ATM Manufacturer Triton Moves Into Private Hands
Triton of Delaware, an ATM manufacturer that makes its machines in the U.S. and was formerly a division of the Dover Corp., has been sold to private investors, the company confirmed.
The company had been undergoing a degree of uncertainty after a previous purchase attempt had fallen through. Antitrust issues with the U.S. Justice Department stymied that deal.
Triton, which manufacturers its machines in Long Beach, Miss., began as a manufacturer of primarily retail-based cash dispensing ATMs but has since begun to also manufacturer machines smaller financial institutions such as community banks and credit unions can deploy in their branches.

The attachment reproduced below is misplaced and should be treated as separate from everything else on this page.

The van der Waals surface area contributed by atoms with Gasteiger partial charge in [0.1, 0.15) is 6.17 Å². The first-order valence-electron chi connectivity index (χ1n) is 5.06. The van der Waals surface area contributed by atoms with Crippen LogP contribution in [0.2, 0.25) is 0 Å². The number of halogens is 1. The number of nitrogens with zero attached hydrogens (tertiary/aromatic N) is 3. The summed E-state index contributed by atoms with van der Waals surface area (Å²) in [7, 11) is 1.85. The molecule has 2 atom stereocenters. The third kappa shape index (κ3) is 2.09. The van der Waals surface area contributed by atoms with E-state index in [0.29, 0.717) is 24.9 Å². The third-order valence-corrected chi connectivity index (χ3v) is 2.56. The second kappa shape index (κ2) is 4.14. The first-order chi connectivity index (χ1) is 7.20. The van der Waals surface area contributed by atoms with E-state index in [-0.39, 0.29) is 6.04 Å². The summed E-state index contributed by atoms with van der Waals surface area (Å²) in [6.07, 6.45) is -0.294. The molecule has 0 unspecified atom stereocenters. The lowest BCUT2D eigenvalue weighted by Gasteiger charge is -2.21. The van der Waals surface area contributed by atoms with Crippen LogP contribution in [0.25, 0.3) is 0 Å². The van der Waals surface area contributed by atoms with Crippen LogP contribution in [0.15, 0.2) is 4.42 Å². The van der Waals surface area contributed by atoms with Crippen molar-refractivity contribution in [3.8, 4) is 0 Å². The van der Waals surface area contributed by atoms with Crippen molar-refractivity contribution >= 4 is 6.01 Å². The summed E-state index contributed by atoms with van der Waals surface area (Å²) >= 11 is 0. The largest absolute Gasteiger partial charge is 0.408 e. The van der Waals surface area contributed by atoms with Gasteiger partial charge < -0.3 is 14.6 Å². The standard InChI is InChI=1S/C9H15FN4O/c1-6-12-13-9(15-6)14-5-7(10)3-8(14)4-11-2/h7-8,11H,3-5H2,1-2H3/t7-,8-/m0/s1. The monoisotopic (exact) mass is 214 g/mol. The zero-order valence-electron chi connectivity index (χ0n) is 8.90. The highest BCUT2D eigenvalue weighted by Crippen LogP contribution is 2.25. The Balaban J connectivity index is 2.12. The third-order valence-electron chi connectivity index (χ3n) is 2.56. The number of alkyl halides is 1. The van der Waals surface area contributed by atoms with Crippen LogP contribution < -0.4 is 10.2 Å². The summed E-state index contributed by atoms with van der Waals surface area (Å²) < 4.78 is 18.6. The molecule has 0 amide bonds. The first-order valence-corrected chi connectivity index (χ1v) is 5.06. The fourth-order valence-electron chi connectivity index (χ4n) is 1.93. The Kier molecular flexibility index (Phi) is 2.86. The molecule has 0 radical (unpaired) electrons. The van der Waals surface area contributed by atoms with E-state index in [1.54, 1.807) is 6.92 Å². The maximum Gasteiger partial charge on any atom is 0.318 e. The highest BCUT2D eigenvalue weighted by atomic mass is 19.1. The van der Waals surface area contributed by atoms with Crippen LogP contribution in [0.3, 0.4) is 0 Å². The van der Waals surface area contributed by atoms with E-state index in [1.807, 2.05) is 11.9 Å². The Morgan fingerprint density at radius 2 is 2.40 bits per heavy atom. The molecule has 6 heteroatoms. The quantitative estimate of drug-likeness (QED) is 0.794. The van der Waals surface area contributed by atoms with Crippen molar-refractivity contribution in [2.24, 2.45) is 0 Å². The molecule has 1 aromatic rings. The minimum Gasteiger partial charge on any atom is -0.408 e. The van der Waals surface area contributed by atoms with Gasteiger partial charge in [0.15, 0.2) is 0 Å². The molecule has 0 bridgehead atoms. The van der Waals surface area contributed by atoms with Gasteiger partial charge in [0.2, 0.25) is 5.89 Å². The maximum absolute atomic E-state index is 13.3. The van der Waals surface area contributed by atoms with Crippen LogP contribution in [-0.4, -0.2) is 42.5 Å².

But Triton CEO Daryl Cornell signaled that the ATM maker will likely retreat a bit from making machines that would compete head to head with machines from firms like NCR and Diebold and focus instead on what he called the firm's "white label, off-premises, ATMs" where it first made its name.
"When Triton was part of Dover Corp., there were certain growth initiatives that saw us try to compete with big ATM manufactures," Cornell said. Triton will continue to make and market the models that financial institutions, particularly community banks and credit unions, have liked but will not try to compete for the Citibank or Bank of America business.
Cornell stressed that Triton's machines remain popular with community banks and credit unions because, he said, their relatively streamlined and inexpensive operating system gave Triton machines a lower operating costs than that offered by rival manufacturers.